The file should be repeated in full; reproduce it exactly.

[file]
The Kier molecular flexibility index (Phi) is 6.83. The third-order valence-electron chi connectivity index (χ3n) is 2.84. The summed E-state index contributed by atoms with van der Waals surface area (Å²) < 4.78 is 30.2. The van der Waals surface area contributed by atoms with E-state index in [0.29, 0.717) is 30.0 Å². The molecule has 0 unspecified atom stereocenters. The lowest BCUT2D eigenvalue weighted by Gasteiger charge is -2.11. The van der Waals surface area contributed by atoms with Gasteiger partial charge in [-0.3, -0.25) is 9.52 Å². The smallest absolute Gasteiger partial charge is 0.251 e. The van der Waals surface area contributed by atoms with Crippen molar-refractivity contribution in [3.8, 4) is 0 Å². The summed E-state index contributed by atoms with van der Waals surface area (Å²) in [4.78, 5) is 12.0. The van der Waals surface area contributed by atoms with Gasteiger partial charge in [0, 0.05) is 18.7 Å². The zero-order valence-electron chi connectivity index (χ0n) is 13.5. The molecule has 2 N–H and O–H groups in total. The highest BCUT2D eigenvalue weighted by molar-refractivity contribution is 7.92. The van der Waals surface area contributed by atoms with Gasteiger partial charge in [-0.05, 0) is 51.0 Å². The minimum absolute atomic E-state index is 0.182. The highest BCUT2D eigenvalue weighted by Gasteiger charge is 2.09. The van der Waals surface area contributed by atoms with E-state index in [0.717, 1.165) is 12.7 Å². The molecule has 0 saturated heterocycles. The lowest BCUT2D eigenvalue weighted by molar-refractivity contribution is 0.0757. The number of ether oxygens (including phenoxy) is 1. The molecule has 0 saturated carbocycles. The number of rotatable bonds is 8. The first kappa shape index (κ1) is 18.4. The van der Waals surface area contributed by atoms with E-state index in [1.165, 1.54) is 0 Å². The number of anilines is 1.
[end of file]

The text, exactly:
The Kier molecular flexibility index (Phi) is 6.83. The third-order valence-electron chi connectivity index (χ3n) is 2.84. The summed E-state index contributed by atoms with van der Waals surface area (Å²) < 4.78 is 30.2. The van der Waals surface area contributed by atoms with E-state index in [0.29, 0.717) is 30.0 Å². The molecule has 0 unspecified atom stereocenters. The lowest BCUT2D eigenvalue weighted by Gasteiger charge is -2.11. The van der Waals surface area contributed by atoms with Gasteiger partial charge in [-0.3, -0.25) is 9.52 Å². The smallest absolute Gasteiger partial charge is 0.251 e. The van der Waals surface area contributed by atoms with Crippen molar-refractivity contribution in [3.8, 4) is 0 Å². The summed E-state index contributed by atoms with van der Waals surface area (Å²) in [4.78, 5) is 12.0. The van der Waals surface area contributed by atoms with Gasteiger partial charge in [0, 0.05) is 18.7 Å². The zero-order valence-electron chi connectivity index (χ0n) is 13.5. The molecule has 2 N–H and O–H groups in total. The highest BCUT2D eigenvalue weighted by molar-refractivity contribution is 7.92. The van der Waals surface area contributed by atoms with Gasteiger partial charge in [-0.05, 0) is 51.0 Å². The minimum absolute atomic E-state index is 0.182. The highest BCUT2D eigenvalue weighted by Gasteiger charge is 2.09. The van der Waals surface area contributed by atoms with E-state index in [0.717, 1.165) is 12.7 Å². The molecule has 0 saturated heterocycles. The lowest BCUT2D eigenvalue weighted by molar-refractivity contribution is 0.0757. The number of ether oxygens (including phenoxy) is 1. The molecule has 0 saturated carbocycles. The number of rotatable bonds is 8. The first kappa shape index (κ1) is 18.4. The van der Waals surface area contributed by atoms with E-state index in [1.165, 1.54) is 0 Å². The number of anilines is 1.